Ruling in support of the religious freedom, the US Supreme Court on Tuesday allowed a Muslim prisoner in Arkansas to keep his a half-inch beard in accordance with his Islamic faith, saying the jail inmate has a legal right to practice his religious sentiments.
The top court also rejected the contention of the state that the growth of facial hair would pose a security risk.
The justices unanimously passed the ruling that the no-beard policy of the state violated a 2000 federal law that needs prison officials to accommodate the religious sentiments and practices of the prisoners when viable.
The state of Arkansas had argued unsuccessfully before the top court that long beards would pose security risks as they may let the jail inmates disguise their identity or conceal their weapons.
Writing for the court, Justice Samuel Alito said, “The department has a compelling interest in staunching the flow of contraband into and within its facilities, but the argument that this interest would be seriously compromised by allowing an inmate to grow a 1/2-inch beard is hard to take seriously.”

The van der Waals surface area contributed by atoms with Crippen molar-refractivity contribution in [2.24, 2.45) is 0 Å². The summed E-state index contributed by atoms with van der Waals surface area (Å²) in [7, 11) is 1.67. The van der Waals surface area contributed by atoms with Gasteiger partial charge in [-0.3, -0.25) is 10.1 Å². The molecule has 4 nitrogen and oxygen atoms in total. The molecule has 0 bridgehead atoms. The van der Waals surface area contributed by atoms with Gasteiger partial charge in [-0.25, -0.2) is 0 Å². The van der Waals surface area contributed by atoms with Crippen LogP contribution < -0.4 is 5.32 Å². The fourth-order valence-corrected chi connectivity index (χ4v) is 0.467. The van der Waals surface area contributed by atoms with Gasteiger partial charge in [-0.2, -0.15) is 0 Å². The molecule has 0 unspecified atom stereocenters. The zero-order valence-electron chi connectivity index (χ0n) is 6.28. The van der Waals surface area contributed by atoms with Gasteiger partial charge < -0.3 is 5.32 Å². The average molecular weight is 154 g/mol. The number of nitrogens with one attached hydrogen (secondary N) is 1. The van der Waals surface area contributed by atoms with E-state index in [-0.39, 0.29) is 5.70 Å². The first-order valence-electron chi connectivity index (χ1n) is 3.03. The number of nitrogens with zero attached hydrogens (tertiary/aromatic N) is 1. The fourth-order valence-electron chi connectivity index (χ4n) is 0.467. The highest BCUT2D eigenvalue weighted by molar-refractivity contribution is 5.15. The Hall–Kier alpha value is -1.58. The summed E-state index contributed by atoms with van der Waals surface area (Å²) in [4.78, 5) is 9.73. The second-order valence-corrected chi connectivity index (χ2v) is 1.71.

The justice said that the state’s prisons allow inmates wear 1/4-inch beards if essential due to a medical condition.
Alito further wrote, “As the inmates aren’t required to have shaved heads or short crew cuts, it is hard to see why an inmate would seek to hide contraband in a 1/2-inch beard rather than in the longer hair on his head.”
Eric Rassbach, Deputy General Counsel for the Becket Fund for Religious Freedom and co-counsel in the case, said, “This is a huge victory for all Americans and for the religious freedom. What the Supreme Court said today was that government officials cannot impose arbitrary restrictions on religious liberty just because they think government knows best.”
Gregory Holt, lawyers for the inmate, argued before the court that his beard would be allowed in the US Bureau of Prisons and over 40 states. The Obama administration has also supported Holt, who is serving a life term at a maximum-security facility in Arkansas. He was found guilty for stabbing his ex-girlfriend.
Meanwhile, the state contended that its no-beard policy allows guards to quickly identify the jail inmates.